Global food commodity markets are on a stable path for the year ahead,according to the UN Food & Agricultural Organisation (FAO).

It says solid production prospects and abundant stocks point to a broadly stable outcome for prices and supplies.

World wheat production in 2016 will outstrip utilization for the fourth year in a row, boosting inventories of the world’s most important cereal to a 15-year high, with major surges in China and the US.

Total wheat utilization will actually decline marginally as more of the world’s farmers turn to maize to feed their livestock.

In addition, dairy prices are projected to remain weak.

Meat production in general is expected to be stable although poultry output – largely for export – is forecast to grow.

Lower food prices than last year means that the world’s food import bill is on course to fall to $986 billion this year – below $1 trillion for the first time since 2009 – according to FAO’s biennial Food Outlook.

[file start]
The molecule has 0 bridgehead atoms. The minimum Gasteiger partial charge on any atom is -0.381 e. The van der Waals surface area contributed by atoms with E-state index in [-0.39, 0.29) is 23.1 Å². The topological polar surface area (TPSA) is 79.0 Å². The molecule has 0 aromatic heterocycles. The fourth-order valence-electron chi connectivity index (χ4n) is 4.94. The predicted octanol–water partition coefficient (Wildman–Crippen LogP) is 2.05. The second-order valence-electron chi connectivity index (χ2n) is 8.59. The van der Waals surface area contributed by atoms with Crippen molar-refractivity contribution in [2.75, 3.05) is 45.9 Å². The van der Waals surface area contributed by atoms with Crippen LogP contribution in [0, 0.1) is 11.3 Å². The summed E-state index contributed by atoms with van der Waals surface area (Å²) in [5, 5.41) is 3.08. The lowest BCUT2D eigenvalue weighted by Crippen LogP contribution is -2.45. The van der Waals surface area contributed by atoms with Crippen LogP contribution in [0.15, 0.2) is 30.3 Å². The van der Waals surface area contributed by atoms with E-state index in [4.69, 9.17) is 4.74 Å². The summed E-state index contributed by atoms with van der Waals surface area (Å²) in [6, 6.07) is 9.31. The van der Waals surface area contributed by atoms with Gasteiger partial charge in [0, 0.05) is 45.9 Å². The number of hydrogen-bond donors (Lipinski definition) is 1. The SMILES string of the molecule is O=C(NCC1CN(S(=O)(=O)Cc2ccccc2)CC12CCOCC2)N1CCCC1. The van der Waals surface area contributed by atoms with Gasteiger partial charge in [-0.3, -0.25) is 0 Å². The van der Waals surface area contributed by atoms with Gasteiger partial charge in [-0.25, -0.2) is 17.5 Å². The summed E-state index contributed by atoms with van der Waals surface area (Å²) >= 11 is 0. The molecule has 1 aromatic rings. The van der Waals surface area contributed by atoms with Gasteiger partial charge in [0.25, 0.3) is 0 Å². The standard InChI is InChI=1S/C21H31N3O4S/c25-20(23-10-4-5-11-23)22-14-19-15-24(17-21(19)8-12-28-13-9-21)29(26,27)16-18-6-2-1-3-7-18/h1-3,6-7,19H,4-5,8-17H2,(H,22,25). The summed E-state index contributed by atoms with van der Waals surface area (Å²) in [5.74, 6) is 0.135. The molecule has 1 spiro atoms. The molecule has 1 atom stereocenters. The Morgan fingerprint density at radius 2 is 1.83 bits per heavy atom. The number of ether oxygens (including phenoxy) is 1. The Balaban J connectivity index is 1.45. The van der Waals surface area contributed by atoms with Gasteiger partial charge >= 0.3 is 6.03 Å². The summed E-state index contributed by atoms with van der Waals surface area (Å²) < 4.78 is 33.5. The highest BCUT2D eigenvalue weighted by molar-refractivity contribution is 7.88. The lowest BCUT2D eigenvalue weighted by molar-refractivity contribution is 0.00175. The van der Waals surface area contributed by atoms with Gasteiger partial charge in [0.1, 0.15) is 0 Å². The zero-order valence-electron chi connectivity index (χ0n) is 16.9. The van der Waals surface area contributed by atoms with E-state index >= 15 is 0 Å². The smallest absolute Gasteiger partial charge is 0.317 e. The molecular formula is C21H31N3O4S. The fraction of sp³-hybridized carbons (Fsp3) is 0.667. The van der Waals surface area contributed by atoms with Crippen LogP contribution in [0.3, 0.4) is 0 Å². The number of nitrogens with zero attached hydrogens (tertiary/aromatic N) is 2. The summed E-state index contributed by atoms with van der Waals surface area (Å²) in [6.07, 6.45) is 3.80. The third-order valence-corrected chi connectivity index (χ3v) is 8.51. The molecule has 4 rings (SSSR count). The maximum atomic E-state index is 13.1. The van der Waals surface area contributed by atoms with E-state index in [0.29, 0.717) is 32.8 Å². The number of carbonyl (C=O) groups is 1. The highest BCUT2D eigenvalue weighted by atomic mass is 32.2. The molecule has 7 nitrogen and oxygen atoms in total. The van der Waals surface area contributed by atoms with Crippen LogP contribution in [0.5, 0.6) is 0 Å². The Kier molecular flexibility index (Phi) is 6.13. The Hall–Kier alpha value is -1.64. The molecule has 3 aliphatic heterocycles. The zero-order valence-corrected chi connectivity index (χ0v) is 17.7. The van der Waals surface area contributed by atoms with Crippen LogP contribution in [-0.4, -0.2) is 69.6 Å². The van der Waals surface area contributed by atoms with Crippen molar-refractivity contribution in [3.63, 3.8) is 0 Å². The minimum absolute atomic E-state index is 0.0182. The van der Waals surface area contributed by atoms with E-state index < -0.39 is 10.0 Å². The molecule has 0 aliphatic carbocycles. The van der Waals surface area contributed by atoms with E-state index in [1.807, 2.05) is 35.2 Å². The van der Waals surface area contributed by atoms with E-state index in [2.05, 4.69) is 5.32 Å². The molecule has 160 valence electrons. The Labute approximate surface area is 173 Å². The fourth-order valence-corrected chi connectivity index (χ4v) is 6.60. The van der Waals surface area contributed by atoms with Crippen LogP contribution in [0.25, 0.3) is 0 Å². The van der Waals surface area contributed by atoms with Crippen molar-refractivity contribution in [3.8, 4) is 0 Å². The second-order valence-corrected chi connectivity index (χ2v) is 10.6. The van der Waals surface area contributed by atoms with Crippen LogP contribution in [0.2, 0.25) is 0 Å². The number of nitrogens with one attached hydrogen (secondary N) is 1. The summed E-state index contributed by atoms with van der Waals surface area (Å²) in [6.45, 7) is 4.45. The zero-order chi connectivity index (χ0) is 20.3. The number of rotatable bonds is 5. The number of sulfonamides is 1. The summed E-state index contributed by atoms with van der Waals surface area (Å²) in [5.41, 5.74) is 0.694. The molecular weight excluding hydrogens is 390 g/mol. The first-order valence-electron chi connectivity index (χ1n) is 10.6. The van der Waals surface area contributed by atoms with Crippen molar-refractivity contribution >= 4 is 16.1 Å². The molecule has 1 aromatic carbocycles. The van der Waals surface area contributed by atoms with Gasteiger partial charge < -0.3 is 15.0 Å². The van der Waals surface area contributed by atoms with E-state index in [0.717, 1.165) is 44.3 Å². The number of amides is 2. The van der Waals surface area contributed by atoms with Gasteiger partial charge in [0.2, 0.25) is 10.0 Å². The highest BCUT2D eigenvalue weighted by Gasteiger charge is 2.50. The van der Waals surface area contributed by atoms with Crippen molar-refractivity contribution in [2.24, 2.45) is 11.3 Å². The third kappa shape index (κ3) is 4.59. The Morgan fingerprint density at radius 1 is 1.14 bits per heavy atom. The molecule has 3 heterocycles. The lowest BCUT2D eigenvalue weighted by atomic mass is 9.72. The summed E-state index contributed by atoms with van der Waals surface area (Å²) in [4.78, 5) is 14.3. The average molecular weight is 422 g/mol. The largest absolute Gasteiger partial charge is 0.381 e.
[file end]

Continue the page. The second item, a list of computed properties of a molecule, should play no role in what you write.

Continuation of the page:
The FAO Food Price Index – a trade-weighted index tracking international market prices for the cereals, vegetable oils, dairy, meat and sugar commodity groups – rose in May for the fourth month in a row, increasing by 2.1% from April, but still some 7% below the level reported one year ago.

Prices rose across the index with the exception of vegetable oils.

The FAO Sugar Price Index led the increase, surging 11.7% from the previous month.

The FAO Dairy Price Index, which is 24% below its level of a year-ago, also eked out a 0.4% increase thanks to improved prices in the EU and sustained international demand for whole milk powder and butter.

The FAO Meat Price Index rose 2%, spurred by brisk import demand from Asia for pigmeat from the European Union.

The FAO Cereal Price Index rose 1.6% from April, led by a sharp increase in maize prices and buoyed by stronger quotations for aromatic rice varieties.

World cereal utilization, meanwhile, is expected to be 2,546m tonnes for the  year, a slight markdown from the May projection.

At the same time, the forecast for global cereal stocks was raised to 642 million tonnes – less than 2m tonnes below their all-time high – driven by a historical revision to China’s wheat inventory.